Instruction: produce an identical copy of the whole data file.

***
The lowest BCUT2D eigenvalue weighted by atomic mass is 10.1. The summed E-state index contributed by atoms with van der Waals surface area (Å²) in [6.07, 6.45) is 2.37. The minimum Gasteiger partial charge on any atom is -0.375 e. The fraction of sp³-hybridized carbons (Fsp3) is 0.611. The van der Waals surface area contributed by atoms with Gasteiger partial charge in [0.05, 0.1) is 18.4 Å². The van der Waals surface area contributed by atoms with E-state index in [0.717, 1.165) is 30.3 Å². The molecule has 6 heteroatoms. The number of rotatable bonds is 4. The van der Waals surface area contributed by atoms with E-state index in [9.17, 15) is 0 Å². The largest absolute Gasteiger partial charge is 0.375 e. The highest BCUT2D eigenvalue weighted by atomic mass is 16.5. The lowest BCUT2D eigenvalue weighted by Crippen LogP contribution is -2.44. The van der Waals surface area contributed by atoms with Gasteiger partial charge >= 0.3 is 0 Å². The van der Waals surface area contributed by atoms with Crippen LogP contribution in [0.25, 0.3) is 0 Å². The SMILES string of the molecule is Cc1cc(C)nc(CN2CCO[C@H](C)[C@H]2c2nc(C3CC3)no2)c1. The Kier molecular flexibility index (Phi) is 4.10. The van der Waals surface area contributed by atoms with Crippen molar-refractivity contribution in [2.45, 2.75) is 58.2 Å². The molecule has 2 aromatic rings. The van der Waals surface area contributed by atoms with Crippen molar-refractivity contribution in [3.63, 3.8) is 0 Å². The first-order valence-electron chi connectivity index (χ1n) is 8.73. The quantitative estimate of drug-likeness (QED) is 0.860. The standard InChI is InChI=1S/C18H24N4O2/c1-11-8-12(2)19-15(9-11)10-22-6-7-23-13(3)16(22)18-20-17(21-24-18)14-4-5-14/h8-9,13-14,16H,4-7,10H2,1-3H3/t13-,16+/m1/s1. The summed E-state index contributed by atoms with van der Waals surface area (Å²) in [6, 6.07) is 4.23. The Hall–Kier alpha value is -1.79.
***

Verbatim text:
The lowest BCUT2D eigenvalue weighted by atomic mass is 10.1. The summed E-state index contributed by atoms with van der Waals surface area (Å²) in [6.07, 6.45) is 2.37. The minimum Gasteiger partial charge on any atom is -0.375 e. The fraction of sp³-hybridized carbons (Fsp3) is 0.611. The van der Waals surface area contributed by atoms with Gasteiger partial charge in [0.05, 0.1) is 18.4 Å². The van der Waals surface area contributed by atoms with E-state index in [0.717, 1.165) is 30.3 Å². The molecule has 6 heteroatoms. The number of rotatable bonds is 4. The van der Waals surface area contributed by atoms with E-state index in [9.17, 15) is 0 Å². The largest absolute Gasteiger partial charge is 0.375 e. The highest BCUT2D eigenvalue weighted by atomic mass is 16.5. The lowest BCUT2D eigenvalue weighted by Crippen LogP contribution is -2.44. The van der Waals surface area contributed by atoms with Gasteiger partial charge >= 0.3 is 0 Å². The van der Waals surface area contributed by atoms with Crippen LogP contribution in [0.25, 0.3) is 0 Å². The SMILES string of the molecule is Cc1cc(C)nc(CN2CCO[C@H](C)[C@H]2c2nc(C3CC3)no2)c1. The Kier molecular flexibility index (Phi) is 4.10. The van der Waals surface area contributed by atoms with Crippen molar-refractivity contribution in [2.45, 2.75) is 58.2 Å². The molecule has 2 aromatic rings. The van der Waals surface area contributed by atoms with Crippen molar-refractivity contribution in [3.63, 3.8) is 0 Å². The first-order valence-electron chi connectivity index (χ1n) is 8.73. The quantitative estimate of drug-likeness (QED) is 0.860. The standard InChI is InChI=1S/C18H24N4O2/c1-11-8-12(2)19-15(9-11)10-22-6-7-23-13(3)16(22)18-20-17(21-24-18)14-4-5-14/h8-9,13-14,16H,4-7,10H2,1-3H3/t13-,16+/m1/s1. The summed E-state index contributed by atoms with van der Waals surface area (Å²) in [6, 6.07) is 4.23. The Hall–Kier alpha value is -1.79.